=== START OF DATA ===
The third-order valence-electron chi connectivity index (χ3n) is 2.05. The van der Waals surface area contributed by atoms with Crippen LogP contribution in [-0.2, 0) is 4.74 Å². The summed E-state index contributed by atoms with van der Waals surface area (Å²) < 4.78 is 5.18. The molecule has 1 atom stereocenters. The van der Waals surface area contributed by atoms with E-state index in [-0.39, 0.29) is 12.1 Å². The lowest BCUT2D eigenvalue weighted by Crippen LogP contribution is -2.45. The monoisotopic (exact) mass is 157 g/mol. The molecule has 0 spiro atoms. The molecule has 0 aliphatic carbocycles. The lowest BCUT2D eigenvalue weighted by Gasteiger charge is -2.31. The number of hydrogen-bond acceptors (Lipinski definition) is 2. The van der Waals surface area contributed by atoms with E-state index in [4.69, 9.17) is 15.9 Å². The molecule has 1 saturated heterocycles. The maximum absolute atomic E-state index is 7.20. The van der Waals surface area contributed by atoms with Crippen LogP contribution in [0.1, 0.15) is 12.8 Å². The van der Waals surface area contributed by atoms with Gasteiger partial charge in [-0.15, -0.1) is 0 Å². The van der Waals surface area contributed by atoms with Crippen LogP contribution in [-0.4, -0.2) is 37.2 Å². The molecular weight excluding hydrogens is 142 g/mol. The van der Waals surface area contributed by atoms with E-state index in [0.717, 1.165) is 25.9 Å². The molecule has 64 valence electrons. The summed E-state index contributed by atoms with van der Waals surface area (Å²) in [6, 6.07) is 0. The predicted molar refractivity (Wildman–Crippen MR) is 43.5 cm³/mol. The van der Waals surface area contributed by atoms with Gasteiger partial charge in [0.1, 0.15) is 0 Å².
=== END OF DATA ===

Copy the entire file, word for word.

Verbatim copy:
The third-order valence-electron chi connectivity index (χ3n) is 2.05. The van der Waals surface area contributed by atoms with Crippen LogP contribution in [-0.2, 0) is 4.74 Å². The summed E-state index contributed by atoms with van der Waals surface area (Å²) < 4.78 is 5.18. The molecule has 1 atom stereocenters. The van der Waals surface area contributed by atoms with E-state index in [-0.39, 0.29) is 12.1 Å². The lowest BCUT2D eigenvalue weighted by Crippen LogP contribution is -2.45. The monoisotopic (exact) mass is 157 g/mol. The molecule has 0 spiro atoms. The molecule has 0 aliphatic carbocycles. The lowest BCUT2D eigenvalue weighted by Gasteiger charge is -2.31. The number of hydrogen-bond acceptors (Lipinski definition) is 2. The van der Waals surface area contributed by atoms with E-state index in [4.69, 9.17) is 15.9 Å². The molecule has 1 saturated heterocycles. The maximum absolute atomic E-state index is 7.20. The van der Waals surface area contributed by atoms with Crippen LogP contribution in [0.1, 0.15) is 12.8 Å². The van der Waals surface area contributed by atoms with Gasteiger partial charge in [-0.15, -0.1) is 0 Å². The van der Waals surface area contributed by atoms with Crippen LogP contribution in [-0.4, -0.2) is 37.2 Å². The molecular weight excluding hydrogens is 142 g/mol. The van der Waals surface area contributed by atoms with E-state index in [0.717, 1.165) is 25.9 Å². The molecule has 64 valence electrons. The summed E-state index contributed by atoms with van der Waals surface area (Å²) in [6, 6.07) is 0. The predicted molar refractivity (Wildman–Crippen MR) is 43.5 cm³/mol. The van der Waals surface area contributed by atoms with Gasteiger partial charge in [0.1, 0.15) is 0 Å².